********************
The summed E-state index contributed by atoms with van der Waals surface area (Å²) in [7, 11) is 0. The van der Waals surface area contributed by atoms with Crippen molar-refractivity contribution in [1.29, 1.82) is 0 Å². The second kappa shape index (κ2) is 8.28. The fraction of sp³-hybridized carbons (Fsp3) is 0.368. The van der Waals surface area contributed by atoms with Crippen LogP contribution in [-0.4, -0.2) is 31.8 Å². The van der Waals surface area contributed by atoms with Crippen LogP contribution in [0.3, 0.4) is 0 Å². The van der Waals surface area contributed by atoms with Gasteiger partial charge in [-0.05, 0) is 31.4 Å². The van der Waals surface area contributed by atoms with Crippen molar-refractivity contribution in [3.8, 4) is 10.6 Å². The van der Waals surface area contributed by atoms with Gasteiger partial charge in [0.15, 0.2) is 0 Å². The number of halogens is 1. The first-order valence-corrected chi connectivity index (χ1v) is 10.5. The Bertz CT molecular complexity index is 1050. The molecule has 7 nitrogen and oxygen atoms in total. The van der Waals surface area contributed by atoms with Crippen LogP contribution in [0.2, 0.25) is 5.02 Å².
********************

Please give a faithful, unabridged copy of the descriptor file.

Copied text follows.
The summed E-state index contributed by atoms with van der Waals surface area (Å²) in [7, 11) is 0. The van der Waals surface area contributed by atoms with Crippen molar-refractivity contribution in [1.29, 1.82) is 0 Å². The second kappa shape index (κ2) is 8.28. The fraction of sp³-hybridized carbons (Fsp3) is 0.368. The van der Waals surface area contributed by atoms with Crippen LogP contribution in [-0.4, -0.2) is 31.8 Å². The van der Waals surface area contributed by atoms with Crippen LogP contribution in [0.3, 0.4) is 0 Å². The van der Waals surface area contributed by atoms with Gasteiger partial charge in [-0.05, 0) is 31.4 Å². The van der Waals surface area contributed by atoms with Crippen molar-refractivity contribution in [3.8, 4) is 10.6 Å². The van der Waals surface area contributed by atoms with Gasteiger partial charge in [0.15, 0.2) is 0 Å². The number of halogens is 1. The first-order valence-corrected chi connectivity index (χ1v) is 10.5. The Bertz CT molecular complexity index is 1050. The molecule has 7 nitrogen and oxygen atoms in total. The van der Waals surface area contributed by atoms with Crippen LogP contribution in [0.2, 0.25) is 5.02 Å².